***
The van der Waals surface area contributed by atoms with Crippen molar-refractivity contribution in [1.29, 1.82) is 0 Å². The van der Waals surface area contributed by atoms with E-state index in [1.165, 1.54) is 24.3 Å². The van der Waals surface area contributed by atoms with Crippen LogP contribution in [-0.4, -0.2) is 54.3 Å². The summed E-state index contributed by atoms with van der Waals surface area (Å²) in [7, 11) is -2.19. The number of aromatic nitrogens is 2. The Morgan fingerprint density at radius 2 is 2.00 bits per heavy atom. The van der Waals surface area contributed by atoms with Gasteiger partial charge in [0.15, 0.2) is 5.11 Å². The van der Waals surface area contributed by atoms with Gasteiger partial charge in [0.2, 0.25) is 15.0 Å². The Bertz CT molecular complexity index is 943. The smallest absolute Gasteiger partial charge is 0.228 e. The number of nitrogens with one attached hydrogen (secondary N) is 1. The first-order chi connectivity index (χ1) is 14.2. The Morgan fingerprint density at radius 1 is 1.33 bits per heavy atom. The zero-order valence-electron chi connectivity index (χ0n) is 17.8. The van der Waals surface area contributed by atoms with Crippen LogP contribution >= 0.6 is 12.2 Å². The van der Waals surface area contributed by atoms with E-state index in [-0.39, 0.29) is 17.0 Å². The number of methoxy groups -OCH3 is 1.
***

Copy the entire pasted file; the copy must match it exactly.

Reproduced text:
The van der Waals surface area contributed by atoms with Crippen molar-refractivity contribution in [1.29, 1.82) is 0 Å². The van der Waals surface area contributed by atoms with E-state index in [1.165, 1.54) is 24.3 Å². The van der Waals surface area contributed by atoms with Crippen LogP contribution in [-0.4, -0.2) is 54.3 Å². The summed E-state index contributed by atoms with van der Waals surface area (Å²) in [7, 11) is -2.19. The number of aromatic nitrogens is 2. The Morgan fingerprint density at radius 2 is 2.00 bits per heavy atom. The van der Waals surface area contributed by atoms with Gasteiger partial charge in [0.15, 0.2) is 5.11 Å². The van der Waals surface area contributed by atoms with Gasteiger partial charge in [0.2, 0.25) is 15.0 Å². The Bertz CT molecular complexity index is 943. The smallest absolute Gasteiger partial charge is 0.228 e. The number of nitrogens with one attached hydrogen (secondary N) is 1. The first-order chi connectivity index (χ1) is 14.2. The Morgan fingerprint density at radius 1 is 1.33 bits per heavy atom. The zero-order valence-electron chi connectivity index (χ0n) is 17.8. The van der Waals surface area contributed by atoms with Crippen LogP contribution >= 0.6 is 12.2 Å². The van der Waals surface area contributed by atoms with E-state index in [-0.39, 0.29) is 17.0 Å². The number of methoxy groups -OCH3 is 1.